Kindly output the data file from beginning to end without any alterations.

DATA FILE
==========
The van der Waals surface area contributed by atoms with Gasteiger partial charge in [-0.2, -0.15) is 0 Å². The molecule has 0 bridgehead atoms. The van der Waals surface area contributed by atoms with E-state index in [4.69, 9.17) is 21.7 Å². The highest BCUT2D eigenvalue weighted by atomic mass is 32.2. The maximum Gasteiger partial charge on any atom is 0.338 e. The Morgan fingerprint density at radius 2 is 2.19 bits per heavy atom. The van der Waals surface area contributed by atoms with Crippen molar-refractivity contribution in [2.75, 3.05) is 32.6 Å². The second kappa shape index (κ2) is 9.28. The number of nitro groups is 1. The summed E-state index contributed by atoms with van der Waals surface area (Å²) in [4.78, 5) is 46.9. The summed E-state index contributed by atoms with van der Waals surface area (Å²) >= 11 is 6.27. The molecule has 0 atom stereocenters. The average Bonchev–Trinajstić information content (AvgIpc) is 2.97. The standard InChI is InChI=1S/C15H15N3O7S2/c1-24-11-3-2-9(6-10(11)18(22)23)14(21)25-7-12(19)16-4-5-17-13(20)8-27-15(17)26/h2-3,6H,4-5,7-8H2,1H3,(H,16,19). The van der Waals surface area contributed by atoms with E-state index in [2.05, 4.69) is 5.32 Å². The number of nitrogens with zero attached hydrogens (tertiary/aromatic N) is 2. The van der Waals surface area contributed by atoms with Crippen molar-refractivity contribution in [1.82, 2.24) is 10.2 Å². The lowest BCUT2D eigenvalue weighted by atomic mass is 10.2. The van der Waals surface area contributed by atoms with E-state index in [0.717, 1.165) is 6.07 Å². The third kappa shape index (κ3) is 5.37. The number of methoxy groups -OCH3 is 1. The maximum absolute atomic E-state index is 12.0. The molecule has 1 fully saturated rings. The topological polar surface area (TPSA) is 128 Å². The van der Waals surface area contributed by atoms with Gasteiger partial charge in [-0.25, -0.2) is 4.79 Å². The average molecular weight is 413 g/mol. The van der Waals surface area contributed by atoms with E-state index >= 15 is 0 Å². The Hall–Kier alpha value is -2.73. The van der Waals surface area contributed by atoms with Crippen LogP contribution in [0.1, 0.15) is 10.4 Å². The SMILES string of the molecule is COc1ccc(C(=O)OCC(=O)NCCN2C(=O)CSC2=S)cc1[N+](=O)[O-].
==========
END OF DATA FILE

The van der Waals surface area contributed by atoms with Gasteiger partial charge in [-0.2, -0.15) is 0 Å². The molecule has 0 bridgehead atoms. The van der Waals surface area contributed by atoms with E-state index in [4.69, 9.17) is 21.7 Å². The highest BCUT2D eigenvalue weighted by atomic mass is 32.2. The maximum Gasteiger partial charge on any atom is 0.338 e. The Morgan fingerprint density at radius 2 is 2.19 bits per heavy atom. The van der Waals surface area contributed by atoms with Crippen molar-refractivity contribution in [2.75, 3.05) is 32.6 Å². The second kappa shape index (κ2) is 9.28. The number of nitro groups is 1. The summed E-state index contributed by atoms with van der Waals surface area (Å²) in [4.78, 5) is 46.9. The summed E-state index contributed by atoms with van der Waals surface area (Å²) >= 11 is 6.27. The molecule has 0 atom stereocenters. The average Bonchev–Trinajstić information content (AvgIpc) is 2.97. The standard InChI is InChI=1S/C15H15N3O7S2/c1-24-11-3-2-9(6-10(11)18(22)23)14(21)25-7-12(19)16-4-5-17-13(20)8-27-15(17)26/h2-3,6H,4-5,7-8H2,1H3,(H,16,19). The van der Waals surface area contributed by atoms with E-state index in [2.05, 4.69) is 5.32 Å². The number of nitrogens with zero attached hydrogens (tertiary/aromatic N) is 2. The van der Waals surface area contributed by atoms with Crippen molar-refractivity contribution in [1.82, 2.24) is 10.2 Å². The lowest BCUT2D eigenvalue weighted by atomic mass is 10.2. The van der Waals surface area contributed by atoms with E-state index in [0.717, 1.165) is 6.07 Å². The third kappa shape index (κ3) is 5.37. The number of methoxy groups -OCH3 is 1. The maximum absolute atomic E-state index is 12.0. The molecule has 1 fully saturated rings. The topological polar surface area (TPSA) is 128 Å². The van der Waals surface area contributed by atoms with Gasteiger partial charge in [-0.25, -0.2) is 4.79 Å². The average molecular weight is 413 g/mol. The van der Waals surface area contributed by atoms with E-state index >= 15 is 0 Å². The Hall–Kier alpha value is -2.73. The van der Waals surface area contributed by atoms with Crippen LogP contribution in [0.1, 0.15) is 10.4 Å². The SMILES string of the molecule is COc1ccc(C(=O)OCC(=O)NCCN2C(=O)CSC2=S)cc1[N+](=O)[O-].